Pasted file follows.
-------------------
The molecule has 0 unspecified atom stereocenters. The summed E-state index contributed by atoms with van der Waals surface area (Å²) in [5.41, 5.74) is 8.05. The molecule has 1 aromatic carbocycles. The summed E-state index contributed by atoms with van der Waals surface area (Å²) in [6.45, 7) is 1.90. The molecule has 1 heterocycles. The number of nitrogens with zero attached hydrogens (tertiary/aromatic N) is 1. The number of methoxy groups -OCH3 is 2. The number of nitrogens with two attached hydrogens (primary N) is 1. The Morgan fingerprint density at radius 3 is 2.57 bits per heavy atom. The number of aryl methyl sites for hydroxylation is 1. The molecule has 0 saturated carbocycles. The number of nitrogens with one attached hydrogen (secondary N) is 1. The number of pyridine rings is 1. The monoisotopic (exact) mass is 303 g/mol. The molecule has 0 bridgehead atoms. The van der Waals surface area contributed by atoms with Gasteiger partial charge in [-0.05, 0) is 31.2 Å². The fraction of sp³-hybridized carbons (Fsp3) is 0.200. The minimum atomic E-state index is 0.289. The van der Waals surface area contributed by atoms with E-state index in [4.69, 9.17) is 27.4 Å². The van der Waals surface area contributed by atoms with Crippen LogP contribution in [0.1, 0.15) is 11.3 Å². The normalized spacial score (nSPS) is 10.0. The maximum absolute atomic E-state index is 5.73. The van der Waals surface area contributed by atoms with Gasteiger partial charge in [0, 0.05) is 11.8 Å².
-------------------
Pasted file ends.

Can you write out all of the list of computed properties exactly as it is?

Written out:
The molecule has 0 unspecified atom stereocenters. The summed E-state index contributed by atoms with van der Waals surface area (Å²) in [5.41, 5.74) is 8.05. The molecule has 1 aromatic carbocycles. The summed E-state index contributed by atoms with van der Waals surface area (Å²) in [6.45, 7) is 1.90. The molecule has 1 heterocycles. The number of nitrogens with zero attached hydrogens (tertiary/aromatic N) is 1. The number of methoxy groups -OCH3 is 2. The number of nitrogens with two attached hydrogens (primary N) is 1. The Morgan fingerprint density at radius 3 is 2.57 bits per heavy atom. The number of aryl methyl sites for hydroxylation is 1. The molecule has 0 saturated carbocycles. The number of nitrogens with one attached hydrogen (secondary N) is 1. The number of pyridine rings is 1. The monoisotopic (exact) mass is 303 g/mol. The molecule has 0 bridgehead atoms. The van der Waals surface area contributed by atoms with Gasteiger partial charge in [-0.05, 0) is 31.2 Å². The fraction of sp³-hybridized carbons (Fsp3) is 0.200. The minimum atomic E-state index is 0.289. The van der Waals surface area contributed by atoms with E-state index in [4.69, 9.17) is 27.4 Å². The van der Waals surface area contributed by atoms with Crippen LogP contribution in [0.1, 0.15) is 11.3 Å². The normalized spacial score (nSPS) is 10.0. The maximum absolute atomic E-state index is 5.73. The van der Waals surface area contributed by atoms with Gasteiger partial charge in [0, 0.05) is 11.8 Å².